Mix-and-Match Alloys

Minerals are usually found in nature first and then synthesized in the lab in a pure form and subjected to detailed investigations.

Pt(Cu0.67Sn0.33) has recently been discovered as a natural sample but in minute quantities.

BIOVIA Ambassador Bjoern Winkler and BIOVIA’s Victor Milman were a part of a large international consortium – Germany, Mexico, Russia, UK. The consortium came up with the methodology for producing Pt(Cu0.67Sn0.33) from elements. It devised the first complete characterization of this alloy’s structure and properties.

Experiment uses powders of pure elements. The powders are mixed, pressed into pellets and then baked in a furnace or arc melted.

The structure of this compound is simple, and Cu-Sn disorder is its fundamental characteristic.

We used BIOVIA Materials Studio CASTEP to explain properties but we first had to produce a representative structure.

The BIOVIA Materials Studio Collection for Pipeline Pilot has the right tool to generate special quasi-random structures.

We produced such structures and used them to predict the mechanical properties of this novel material.

Our results appear in the article  Synthesis and characterization of Pt(Cu0.67Sn0.33) published in the Solid State Sciences journal.


Victor Milman

BIOVIA, Dassault Systèmes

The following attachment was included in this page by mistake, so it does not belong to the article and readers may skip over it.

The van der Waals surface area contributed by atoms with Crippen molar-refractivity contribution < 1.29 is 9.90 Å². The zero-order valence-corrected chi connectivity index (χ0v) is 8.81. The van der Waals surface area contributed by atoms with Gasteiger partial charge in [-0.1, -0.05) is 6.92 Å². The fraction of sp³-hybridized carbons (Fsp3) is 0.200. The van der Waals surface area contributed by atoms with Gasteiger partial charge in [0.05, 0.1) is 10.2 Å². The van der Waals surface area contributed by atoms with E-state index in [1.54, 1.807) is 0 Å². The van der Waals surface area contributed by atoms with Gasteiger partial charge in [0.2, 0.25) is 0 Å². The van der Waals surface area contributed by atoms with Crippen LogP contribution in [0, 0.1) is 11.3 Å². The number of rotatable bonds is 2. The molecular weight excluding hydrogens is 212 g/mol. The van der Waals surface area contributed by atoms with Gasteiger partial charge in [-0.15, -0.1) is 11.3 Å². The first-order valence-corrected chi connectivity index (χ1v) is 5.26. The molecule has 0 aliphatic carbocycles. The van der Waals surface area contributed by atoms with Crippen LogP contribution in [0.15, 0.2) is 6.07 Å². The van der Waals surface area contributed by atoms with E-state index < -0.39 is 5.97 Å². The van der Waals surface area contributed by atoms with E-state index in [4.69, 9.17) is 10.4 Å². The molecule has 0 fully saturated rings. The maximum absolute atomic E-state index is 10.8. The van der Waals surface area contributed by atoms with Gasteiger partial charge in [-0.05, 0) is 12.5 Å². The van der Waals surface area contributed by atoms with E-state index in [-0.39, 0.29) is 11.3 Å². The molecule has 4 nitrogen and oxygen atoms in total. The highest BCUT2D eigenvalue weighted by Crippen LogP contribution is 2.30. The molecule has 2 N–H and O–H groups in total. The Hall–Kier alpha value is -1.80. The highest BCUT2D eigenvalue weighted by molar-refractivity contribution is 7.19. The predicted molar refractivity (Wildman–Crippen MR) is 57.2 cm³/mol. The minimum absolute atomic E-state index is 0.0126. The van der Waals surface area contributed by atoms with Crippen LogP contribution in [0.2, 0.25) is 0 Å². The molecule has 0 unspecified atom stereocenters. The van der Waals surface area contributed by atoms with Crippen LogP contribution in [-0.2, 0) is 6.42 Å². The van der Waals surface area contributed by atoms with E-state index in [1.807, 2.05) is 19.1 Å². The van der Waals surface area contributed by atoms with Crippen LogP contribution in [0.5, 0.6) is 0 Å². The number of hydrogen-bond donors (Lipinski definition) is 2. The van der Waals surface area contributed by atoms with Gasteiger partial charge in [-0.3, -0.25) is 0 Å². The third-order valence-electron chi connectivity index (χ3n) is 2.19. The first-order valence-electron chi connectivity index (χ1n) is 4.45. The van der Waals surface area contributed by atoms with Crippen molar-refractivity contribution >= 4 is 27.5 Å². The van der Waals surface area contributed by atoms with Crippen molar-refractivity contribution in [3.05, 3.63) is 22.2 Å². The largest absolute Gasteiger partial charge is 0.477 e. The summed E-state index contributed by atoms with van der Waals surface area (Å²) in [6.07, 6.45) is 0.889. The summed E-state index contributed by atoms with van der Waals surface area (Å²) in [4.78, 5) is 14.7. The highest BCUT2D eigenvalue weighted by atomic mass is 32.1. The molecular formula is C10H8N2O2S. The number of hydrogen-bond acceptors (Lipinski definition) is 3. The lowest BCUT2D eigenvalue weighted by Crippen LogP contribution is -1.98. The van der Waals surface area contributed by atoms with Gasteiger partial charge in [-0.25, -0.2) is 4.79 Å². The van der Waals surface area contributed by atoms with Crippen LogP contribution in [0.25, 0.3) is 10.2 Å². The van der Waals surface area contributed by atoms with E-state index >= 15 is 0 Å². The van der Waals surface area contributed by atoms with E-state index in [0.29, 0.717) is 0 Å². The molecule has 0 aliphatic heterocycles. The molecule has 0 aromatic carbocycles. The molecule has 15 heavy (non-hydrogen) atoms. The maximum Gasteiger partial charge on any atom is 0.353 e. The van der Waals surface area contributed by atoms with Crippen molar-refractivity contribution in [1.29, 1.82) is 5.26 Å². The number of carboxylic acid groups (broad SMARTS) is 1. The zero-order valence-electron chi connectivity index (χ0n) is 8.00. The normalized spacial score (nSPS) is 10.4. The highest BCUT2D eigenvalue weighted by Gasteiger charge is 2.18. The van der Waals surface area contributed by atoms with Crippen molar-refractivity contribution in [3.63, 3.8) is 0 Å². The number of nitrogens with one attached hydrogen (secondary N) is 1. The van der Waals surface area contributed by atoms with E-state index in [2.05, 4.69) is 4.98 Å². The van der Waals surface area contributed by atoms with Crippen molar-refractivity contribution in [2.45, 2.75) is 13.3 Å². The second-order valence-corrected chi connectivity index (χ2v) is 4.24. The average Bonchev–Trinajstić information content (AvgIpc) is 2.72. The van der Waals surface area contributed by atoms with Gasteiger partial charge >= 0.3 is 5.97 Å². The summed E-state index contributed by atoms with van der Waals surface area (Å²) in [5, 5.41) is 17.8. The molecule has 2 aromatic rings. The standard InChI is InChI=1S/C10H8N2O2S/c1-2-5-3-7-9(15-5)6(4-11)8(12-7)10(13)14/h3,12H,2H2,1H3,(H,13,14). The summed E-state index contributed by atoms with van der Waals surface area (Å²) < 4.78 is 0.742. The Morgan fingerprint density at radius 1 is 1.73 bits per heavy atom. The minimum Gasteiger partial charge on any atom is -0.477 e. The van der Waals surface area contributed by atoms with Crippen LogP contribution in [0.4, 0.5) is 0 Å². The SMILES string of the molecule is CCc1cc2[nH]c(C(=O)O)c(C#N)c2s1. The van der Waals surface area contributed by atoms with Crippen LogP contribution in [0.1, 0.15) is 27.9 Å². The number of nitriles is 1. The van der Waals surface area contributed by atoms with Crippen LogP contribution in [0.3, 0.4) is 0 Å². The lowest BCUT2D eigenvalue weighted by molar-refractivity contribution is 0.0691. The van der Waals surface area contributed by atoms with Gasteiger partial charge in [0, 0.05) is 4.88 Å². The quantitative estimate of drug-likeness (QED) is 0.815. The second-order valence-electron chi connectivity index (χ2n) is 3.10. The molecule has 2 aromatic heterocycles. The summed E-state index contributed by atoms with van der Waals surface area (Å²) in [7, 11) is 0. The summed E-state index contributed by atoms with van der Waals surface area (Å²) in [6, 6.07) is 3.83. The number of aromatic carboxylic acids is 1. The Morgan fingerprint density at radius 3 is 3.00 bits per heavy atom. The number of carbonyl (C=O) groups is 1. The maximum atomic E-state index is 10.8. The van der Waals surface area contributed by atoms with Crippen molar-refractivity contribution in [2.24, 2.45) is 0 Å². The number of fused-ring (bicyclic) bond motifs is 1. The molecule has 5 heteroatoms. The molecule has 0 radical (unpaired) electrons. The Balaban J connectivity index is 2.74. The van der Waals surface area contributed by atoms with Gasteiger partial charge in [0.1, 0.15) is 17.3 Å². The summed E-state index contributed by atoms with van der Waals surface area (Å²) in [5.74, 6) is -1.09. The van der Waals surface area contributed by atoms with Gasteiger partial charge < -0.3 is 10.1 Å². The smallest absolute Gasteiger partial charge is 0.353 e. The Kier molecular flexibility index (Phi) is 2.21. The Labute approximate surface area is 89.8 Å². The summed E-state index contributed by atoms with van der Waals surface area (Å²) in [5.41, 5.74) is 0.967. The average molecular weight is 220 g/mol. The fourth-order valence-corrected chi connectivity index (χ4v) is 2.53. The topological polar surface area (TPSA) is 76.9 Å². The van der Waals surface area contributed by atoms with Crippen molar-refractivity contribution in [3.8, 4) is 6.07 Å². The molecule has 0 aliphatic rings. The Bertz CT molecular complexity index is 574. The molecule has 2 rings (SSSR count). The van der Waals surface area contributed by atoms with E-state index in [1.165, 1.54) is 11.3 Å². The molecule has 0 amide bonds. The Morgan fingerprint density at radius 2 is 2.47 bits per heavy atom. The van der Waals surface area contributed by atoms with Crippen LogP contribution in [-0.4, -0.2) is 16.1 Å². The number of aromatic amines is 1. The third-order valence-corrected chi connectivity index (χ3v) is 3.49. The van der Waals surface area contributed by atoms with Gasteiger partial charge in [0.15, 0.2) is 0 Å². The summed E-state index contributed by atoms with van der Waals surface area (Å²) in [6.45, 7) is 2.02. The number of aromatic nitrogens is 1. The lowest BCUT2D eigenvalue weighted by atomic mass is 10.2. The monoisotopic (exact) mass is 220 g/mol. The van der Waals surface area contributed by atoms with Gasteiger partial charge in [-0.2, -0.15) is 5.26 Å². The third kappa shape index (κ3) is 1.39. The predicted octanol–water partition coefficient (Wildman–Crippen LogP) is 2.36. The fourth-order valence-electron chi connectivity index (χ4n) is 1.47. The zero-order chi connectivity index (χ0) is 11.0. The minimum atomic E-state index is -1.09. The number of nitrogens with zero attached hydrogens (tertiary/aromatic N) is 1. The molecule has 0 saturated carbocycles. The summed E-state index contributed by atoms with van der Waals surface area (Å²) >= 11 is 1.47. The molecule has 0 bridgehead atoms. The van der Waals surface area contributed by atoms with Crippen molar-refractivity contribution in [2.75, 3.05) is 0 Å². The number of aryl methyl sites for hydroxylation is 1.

Senior Director of the Quantum Mechanics and Nanotechnology R&D Team, Victor Milman, Ph.D., joined BIOVIA in 1994 and currently serves as a senior fellow and manager of quantum mechanics and nanotechnology research and development team. He graduated from Moscow Institute of Physics and Technology and received his doctorate in solid state physics from The Ukrainian Academy of Sciences. His subsequent research at the Institute of Metal Physics in Kiev focused on development of first principles techniques for study of lattice properties of inorganic crystals. This work continued at the Cavendish Laboratory, Cambridge, where he was employed as a Research Associate for the SERC Collaborative Computational Project in electronic structure of solids. This activity in the group of Professor Heine and Professor Payne culminated in the public release of CASTEP, a revolutionary code for quantum-mechanical modelling of solids and surfaces. Milman further worked for a year as a visiting research fellow at the DOE Oak Ridge National Laboratory, concentrating on applications of CASTEP to physics of semiconductors, from modelling growth processes to study of extended defects. Victor Milman has 150 peer-reviewed publications with the h-index of 29, which reflects both productivity and high scientific impact of his research. His contributions include numerous conference presentations, co-supervision of doctorate students with University of Cambridge and with University College London, organization of meetings and symposia, regular refereeing of papers for the major journals in physics and chemistry.

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